RICHARD BAXTER (November 12,
1615 – December 8, 1691) was an English Puritan church leader, poet, hymnodist,
theologian. After the Restoration, he
began a career as theological writer. He
became one of the most influential leaders of the Nonconformists, spending time
in prison. From 1662 until the indulgence of 1687, Baxter was constantly
disturbed by persecution of one kind or another. In 1680, he was taken from his
home and though he was released that he might die at home, his books and goods
were seized. His worst encounter was in
May 1685 when Chief Justice, Sir George Jeffreys, committed him to the King’s
Bench Prison on the charge of libeling the Church in his Paraphrase of the New Testament. Baxter was sentenced to pay 500 marks, to lie
in prison until the money was paid and to be bound to his good behavior for seven years.
Baxter remained in prison for 18 months. The government released him and
remitted the fine, hoping to win his influence.
REVEREND LEONARD BACON (February 19, 1802 – December 24, 1881) was an American Congregational preacher and writer who held the pulpit of the First Church New Haven and was later professor of history and polity at Yale College. His father, David (1771-1817) was a missionary among the Indians in Michigan and the founder of Tallmadge, Ohio. Leonard Bacon graduated from Yale College in 1820 and from the Andover Theological Seminary in 1823. He was one of the founders of the New Englander, later the Yale Review, and he co-founded The Independent, a magazine devoted to combating slavery. His anti-slavery essays had enormous influence on Abraham Lincoln.
Our offering concerns Bacon’s undertaking to publish two volumes, 600 pages each, of Richard Baxter’s writings. Offering a tract, containing a beautiful description of Bacon’s The Life and Select Writings of Richard Bacon, along with a one-page ALS by Bacon, contained on the third page, New Haven, July 18, 1831, to Rev. Dr. [William Buell] Sprague, an American Congregational and Presbyterian clergyman who compiled a biographical dictionary of leading American and Protestant ministers who died before 1850.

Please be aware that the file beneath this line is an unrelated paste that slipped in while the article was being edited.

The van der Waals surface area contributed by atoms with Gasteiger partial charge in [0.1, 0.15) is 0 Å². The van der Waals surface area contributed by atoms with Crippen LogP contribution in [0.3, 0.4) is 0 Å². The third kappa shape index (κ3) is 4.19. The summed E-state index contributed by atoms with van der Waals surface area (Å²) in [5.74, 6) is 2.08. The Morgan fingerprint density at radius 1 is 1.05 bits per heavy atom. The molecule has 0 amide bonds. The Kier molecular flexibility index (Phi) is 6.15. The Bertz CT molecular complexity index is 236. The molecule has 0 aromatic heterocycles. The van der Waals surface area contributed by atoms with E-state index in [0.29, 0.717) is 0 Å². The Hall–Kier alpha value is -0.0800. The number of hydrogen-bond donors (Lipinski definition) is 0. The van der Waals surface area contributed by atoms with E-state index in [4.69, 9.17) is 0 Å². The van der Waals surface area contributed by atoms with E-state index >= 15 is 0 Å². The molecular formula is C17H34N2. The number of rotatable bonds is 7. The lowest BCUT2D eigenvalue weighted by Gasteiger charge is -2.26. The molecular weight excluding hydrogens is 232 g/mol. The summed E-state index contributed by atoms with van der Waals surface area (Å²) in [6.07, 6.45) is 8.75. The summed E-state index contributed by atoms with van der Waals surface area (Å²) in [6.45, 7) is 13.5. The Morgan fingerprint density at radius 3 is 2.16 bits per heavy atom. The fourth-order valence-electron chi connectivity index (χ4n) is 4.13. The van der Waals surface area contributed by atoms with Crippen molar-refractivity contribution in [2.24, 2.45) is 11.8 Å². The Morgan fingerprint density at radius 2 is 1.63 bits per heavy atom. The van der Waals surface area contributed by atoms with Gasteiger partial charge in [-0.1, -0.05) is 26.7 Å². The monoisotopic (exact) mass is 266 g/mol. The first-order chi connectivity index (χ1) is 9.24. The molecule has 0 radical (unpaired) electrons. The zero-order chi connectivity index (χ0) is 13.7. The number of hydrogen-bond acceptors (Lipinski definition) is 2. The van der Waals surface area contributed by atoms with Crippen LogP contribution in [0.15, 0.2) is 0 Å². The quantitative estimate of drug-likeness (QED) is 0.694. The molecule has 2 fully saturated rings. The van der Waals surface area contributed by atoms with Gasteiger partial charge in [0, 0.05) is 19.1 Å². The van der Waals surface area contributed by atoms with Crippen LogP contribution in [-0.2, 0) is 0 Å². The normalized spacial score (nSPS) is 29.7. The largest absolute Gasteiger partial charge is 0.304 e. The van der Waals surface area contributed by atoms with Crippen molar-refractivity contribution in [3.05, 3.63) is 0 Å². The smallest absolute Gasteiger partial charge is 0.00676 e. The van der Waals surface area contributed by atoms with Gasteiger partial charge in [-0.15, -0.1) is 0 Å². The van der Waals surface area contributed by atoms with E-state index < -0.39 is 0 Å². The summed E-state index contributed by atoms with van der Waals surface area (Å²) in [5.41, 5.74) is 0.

“Among all your collections have you an autograph signature of Richard Baxter. The work of which you will see a prospectus on the opposite page, having been hindered by the unusual amount of labor which the blessed revival in this place has the arm upon me, is now in the press, & I hope will be published by commencement. A portrait has been engraved in the most superior style copied from…editions of Baxter’s works. If you have an autograph of the good old Puritan & will lend it to the engraver for a few days, you will confer a favor not only [from] me, but also the public. I am surprised that there is nothing attached to the English engraving…as there is a great collection of Baxter’s manuscripts still preserved in the Red Cross Street Library.
“Very truly yours,
Beautiful integral address leaf with a red New Haven Postmark, manuscript postage of 18 cents and stamped PAID.
Mailing folds, toning, archival tape reinforcement to the vertical border connecting the first page.
Everything we sell is guaranteed authentic forever to the original buyer. We also offer a 30-day return policy. If you discover a problem or are dissatisfied with an item, please contact us immediately. Our goal is to please every customer. We are pleased to be members of The Manuscript Society, Universal Autograph Collectors Club and The Ephemera Society. [NAS 138]